I’d thought about that project for months. I’d imagined how things might go if I ever started it. I doodled logos on napkins, dreamed of readerships, comment streams, the book launch. I doubted the integrity of the concept, wondered if anyone would care, tore my hair out over the fact that I didn’t know how to scale my business… and at the end of all of that thinking I had got absolutely nowhere.
Half an hour of fiddling about on a blogging site and a few weeks later, and I was clear about what the project was capable of, where it could go, and how successful it could be. I learned more in one month of that project about who I was, what I wanted and what I didn’t want than I did in the entire previous year. And elements of what I discovered were a total surprise.
I knew the elements of it that I liked. I knew what I didn’t enjoy doing so much. I knew what people responded to and what they didn’t. I could navigate my way around the tools I needed well, and I could see a way of monetising what I was doing that I would never have thought was possible before I got started.
I shelved the concept for that blog shortly after and left it on the back burner of my mind. I may pick it up again in a while, but for the time being I’m simply enormously grateful for what it taught me.
Doing trumps thinking, every time. Don’t let an idea pass you by without picking it up for a shake and a test-drive. Small, low-risk experiments: a 5-Minute Works Of Genius, for example.
You know this already. I know you know this already. But knowing isn’t good enough, buddy. Thinking isn’t good enough. Get on it.
What action could you take today to test-drive an idea? Let me know at the bottom of the page
Ask for what you want, not what you think you can get
Remember that time I told a guy I was a freelance writer, when I’d never been paid to write a single sentence? That guy wound up as my first ever client. And when he asked me what my fee was for the job… I decided to take another punt. I had no idea what to charge (freelance writing is a variably paid gig), so I asked him for what I actually wanted to earn for the job.
It was a figure far, far higher than I thought he’d be willing to pay.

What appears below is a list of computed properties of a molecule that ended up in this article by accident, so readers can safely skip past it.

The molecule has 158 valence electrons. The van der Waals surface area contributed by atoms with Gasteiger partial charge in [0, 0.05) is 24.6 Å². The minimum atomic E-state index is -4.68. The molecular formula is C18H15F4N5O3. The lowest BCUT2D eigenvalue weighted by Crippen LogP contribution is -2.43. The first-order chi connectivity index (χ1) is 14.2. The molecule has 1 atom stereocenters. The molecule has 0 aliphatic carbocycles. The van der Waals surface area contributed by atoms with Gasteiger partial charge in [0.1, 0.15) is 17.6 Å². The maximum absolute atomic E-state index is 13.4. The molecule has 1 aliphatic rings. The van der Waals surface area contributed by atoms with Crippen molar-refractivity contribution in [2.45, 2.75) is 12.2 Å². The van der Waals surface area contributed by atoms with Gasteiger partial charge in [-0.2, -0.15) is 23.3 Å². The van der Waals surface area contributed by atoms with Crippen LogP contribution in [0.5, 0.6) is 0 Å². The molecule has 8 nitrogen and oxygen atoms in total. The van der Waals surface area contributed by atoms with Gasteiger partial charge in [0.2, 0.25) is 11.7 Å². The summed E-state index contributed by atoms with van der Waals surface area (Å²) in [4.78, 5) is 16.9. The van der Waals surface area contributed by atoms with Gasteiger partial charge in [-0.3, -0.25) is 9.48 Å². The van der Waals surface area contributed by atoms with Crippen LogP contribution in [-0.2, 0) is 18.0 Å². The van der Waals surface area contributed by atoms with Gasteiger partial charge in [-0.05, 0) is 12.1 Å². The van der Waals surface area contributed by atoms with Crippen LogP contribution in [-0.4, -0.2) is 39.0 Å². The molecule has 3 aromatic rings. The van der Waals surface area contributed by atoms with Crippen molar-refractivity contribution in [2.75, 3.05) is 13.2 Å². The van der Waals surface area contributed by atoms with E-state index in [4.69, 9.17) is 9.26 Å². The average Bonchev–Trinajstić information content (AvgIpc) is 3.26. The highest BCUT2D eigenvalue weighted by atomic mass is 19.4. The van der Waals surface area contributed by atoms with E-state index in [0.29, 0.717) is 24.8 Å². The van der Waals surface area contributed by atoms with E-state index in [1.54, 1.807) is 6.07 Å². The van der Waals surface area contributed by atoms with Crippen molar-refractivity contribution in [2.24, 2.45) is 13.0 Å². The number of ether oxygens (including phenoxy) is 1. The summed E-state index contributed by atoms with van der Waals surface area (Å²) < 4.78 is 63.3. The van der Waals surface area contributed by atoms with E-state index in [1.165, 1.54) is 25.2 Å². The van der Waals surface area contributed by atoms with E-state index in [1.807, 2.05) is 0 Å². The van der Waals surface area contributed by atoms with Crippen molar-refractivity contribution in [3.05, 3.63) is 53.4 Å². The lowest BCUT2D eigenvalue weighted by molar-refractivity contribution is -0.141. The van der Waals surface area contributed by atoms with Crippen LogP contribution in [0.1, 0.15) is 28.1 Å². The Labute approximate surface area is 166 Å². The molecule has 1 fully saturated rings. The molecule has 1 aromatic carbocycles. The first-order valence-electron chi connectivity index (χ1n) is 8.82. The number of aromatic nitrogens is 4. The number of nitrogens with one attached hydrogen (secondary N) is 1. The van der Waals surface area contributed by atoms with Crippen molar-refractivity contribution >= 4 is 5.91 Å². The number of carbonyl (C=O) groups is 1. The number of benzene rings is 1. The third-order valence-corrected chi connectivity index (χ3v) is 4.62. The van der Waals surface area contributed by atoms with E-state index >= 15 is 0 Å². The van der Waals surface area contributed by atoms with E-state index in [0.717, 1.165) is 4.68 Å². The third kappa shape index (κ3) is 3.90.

He thought it was a bargain.
I lived off that paycheque for three months.
We are our own greatest limitations.
One of the most insidious negative habits we often have is self-censoring our own desires. When given an opportunity to make a request, we bypass the moment where we ask ourselves: “What do I want?”. Instead, we leap straight to: “What’s reasonable? What’s realistic? What do I think I can have?”
We ask for the fee we think someone would be willing to pay, instead of what we want to be paid.
We ask for a ‘realistic’ option, instead of what would truly make us happy.
We ask for the garden salad, when our belly’s howling for the steak.
Stand strong in your commitment to getting what you want from life. Dare to be honest (with yourself and with others) about your desires. When offered an opportunity, take a minute to think about what you actually want, and be gracious and bold in your articulation of it.
Give people the chance to give you what you want.
Maybe they’ll say no. But maybe they’ll say yes…
What do you secretly want that you’re not asking for? Tell me in the Comments below
Don’t take my word for it
I eat blogs and articles on career change and lifestyle design for breakfast. I’m constantly hungry to find out more about what it means to craft a life you love. But when I first started changing career, I was more interested in questions like:
Is it really possible to make money doing X?
How hard is it to start a career as a Y?
Am I the kind of person who would be good at / enjoy Z?
I took personality tests, interviewed friends and family, sent enquiring e-mails to people who worked in the industry I was interested in. And that was great. I’m still proud of myself for taking those actions.
But let’s be clear about something. You ask questions like those, and everyone has an answer for you: your parents, your neighbour, the guy behind the counter at the phone shop; bloggers, philosophers, consultants, entrepreneurs, people like me. And analysis-paralysis has a twin brother called ‘Stuff Other People Say’.
What other people have to say is never, ever to be taken as truth until you’ve experienced it yourself.
Everything that has ever been done was once done for the very first time. Everyone’s experience of the world is joyously and frustratingly unique, and what worked for me may not work for you. What I think is ridiculous may be exactly what you need. And what the experts say today might be achingly, hopelessly wrong tomorrow.
Please, don’t take my word for anything. Get out there and try it.
Which piece of advice could you test-drive tomorrow?
Until next time,